The 16 week class promised on 17 weeks. Then 18, then 19. As the class continued, many students began running out of money. Of the more than two dozen students started, about 10 were left by the end of October, some of them playing computer games in class to put the time forward, just waiting for the final project before graduation.
Ms Laucher soon suggested that the project would be a thing for the public, perhaps a gaming app that addresses the opioid epidemic. Then the project was finally announced: website design for pet bed and breakfast was Miss Laucher's mother opening in Pennsylvania.
But Stephanie Frame still believed. When a tour of the leadership Mined Minds expanded to a high-tech conference in Lithuania in November, she saw an opportunity. She was never out of the country, but this was a way of locking herself, herself and her daughter. Her husband agreed to spend $ 1,000 on the trip.
“If I could hang them,” she remembered thinking, “be one of them, show them how committed I am, how much I supported them, then we have it.”
While Stephanie and others were in Lithuania, the rest of the class were discussing whether to stick it to the stage. A news station in Pennsylvania had reported problems with the Mined Minds program, including that almost all graduates of one class had been put right after being employed as apprentices. The Pennsylvania state ordered Minds Mined to discontinue its operations because it did not have a license to run a school.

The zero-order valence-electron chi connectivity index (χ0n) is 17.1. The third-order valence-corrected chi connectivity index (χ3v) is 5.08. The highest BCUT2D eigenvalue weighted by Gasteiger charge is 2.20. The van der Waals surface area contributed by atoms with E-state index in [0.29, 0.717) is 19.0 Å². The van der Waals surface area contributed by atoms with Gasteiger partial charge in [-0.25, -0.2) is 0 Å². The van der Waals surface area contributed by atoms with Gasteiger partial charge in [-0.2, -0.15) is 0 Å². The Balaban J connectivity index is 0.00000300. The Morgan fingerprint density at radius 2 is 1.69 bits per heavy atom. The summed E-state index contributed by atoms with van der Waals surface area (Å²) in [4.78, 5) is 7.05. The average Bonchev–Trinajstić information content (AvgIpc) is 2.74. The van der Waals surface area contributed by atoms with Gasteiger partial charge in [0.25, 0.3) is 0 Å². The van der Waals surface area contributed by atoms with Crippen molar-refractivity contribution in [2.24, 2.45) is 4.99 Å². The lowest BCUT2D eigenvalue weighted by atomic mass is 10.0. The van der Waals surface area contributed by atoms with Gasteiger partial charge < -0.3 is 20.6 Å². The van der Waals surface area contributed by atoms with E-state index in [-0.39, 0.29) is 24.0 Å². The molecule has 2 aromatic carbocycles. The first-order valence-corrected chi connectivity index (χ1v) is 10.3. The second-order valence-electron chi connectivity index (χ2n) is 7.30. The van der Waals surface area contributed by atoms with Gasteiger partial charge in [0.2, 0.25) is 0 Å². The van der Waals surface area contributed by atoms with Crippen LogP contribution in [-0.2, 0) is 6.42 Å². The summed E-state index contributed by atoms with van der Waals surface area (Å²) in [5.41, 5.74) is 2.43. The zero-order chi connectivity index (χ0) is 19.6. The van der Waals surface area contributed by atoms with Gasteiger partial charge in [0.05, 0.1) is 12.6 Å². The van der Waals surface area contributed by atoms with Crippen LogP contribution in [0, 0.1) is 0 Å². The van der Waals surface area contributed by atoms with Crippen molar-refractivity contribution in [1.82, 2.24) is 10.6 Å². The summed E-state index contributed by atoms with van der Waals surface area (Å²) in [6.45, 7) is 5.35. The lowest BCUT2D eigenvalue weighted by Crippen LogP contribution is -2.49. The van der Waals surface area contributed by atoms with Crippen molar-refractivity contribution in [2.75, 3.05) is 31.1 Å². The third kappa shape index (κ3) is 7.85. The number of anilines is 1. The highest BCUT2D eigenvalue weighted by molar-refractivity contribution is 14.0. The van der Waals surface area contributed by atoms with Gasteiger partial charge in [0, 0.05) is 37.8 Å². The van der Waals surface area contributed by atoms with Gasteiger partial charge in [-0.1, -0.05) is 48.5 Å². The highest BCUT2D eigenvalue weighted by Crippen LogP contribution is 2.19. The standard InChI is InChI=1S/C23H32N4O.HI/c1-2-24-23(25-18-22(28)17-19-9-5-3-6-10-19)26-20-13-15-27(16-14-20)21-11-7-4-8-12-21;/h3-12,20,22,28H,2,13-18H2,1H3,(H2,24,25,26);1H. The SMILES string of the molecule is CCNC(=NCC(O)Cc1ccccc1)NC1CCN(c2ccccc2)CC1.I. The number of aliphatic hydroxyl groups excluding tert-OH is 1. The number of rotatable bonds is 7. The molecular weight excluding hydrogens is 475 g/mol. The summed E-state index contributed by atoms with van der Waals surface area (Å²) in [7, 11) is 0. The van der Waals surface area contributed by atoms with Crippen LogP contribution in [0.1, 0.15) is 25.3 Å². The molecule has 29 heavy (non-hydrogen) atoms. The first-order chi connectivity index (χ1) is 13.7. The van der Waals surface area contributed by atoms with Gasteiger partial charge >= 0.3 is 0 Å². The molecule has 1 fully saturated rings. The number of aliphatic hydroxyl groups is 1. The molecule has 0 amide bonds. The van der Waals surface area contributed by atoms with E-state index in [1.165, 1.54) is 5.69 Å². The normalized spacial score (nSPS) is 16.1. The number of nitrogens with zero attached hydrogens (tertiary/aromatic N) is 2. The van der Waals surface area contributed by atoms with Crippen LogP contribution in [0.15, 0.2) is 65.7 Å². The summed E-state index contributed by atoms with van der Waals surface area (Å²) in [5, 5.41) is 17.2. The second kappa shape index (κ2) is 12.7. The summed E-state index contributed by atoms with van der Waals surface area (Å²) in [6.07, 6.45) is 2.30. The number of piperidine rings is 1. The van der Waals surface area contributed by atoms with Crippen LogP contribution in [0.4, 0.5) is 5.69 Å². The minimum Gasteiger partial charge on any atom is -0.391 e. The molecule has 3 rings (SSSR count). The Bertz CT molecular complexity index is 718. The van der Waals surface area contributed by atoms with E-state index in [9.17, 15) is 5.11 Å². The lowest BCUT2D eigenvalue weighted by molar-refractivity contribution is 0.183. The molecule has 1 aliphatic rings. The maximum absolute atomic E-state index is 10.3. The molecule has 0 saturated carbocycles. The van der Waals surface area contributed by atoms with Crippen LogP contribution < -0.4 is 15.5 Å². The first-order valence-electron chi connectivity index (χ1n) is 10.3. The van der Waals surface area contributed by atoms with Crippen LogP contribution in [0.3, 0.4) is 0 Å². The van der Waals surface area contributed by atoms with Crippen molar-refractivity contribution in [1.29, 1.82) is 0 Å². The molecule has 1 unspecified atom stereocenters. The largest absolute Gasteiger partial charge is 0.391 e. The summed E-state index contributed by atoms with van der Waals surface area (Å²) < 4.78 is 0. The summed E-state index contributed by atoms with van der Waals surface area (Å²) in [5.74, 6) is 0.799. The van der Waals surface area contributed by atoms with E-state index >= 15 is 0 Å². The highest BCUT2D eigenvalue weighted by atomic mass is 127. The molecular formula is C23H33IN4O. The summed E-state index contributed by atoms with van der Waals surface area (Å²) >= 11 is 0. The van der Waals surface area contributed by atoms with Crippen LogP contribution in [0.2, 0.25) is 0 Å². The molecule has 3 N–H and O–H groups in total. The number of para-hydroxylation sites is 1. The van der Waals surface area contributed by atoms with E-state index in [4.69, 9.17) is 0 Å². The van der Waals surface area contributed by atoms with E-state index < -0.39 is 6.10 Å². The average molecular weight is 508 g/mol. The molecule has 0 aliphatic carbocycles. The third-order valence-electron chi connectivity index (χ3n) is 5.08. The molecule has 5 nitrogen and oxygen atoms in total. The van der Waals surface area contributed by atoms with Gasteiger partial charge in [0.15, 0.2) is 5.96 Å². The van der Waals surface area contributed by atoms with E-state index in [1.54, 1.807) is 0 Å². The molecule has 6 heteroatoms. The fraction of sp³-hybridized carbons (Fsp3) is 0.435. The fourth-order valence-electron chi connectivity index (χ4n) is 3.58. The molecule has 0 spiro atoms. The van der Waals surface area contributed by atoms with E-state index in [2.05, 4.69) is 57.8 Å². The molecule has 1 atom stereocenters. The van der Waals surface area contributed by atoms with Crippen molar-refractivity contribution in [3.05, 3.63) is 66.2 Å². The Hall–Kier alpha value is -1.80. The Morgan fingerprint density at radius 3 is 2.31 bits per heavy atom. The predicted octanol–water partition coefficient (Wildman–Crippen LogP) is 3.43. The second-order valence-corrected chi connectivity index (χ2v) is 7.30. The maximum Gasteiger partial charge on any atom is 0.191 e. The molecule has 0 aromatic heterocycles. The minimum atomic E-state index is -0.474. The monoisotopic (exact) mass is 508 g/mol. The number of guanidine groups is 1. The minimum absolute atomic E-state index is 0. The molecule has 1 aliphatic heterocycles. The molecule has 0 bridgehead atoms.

On the morning of late November, in the first class after the Lithuania conference, the students in Beckley came to the fore. Two of the visitors – Stephanie Frame and Mr. Moore, their teaching assistant – were on the program.
In a video conference, Ms Laucher told the class that Stephanie was dismissed for "sexual harassment, quite drunk, basically carrying in a way that we could not argue by Mined Minds."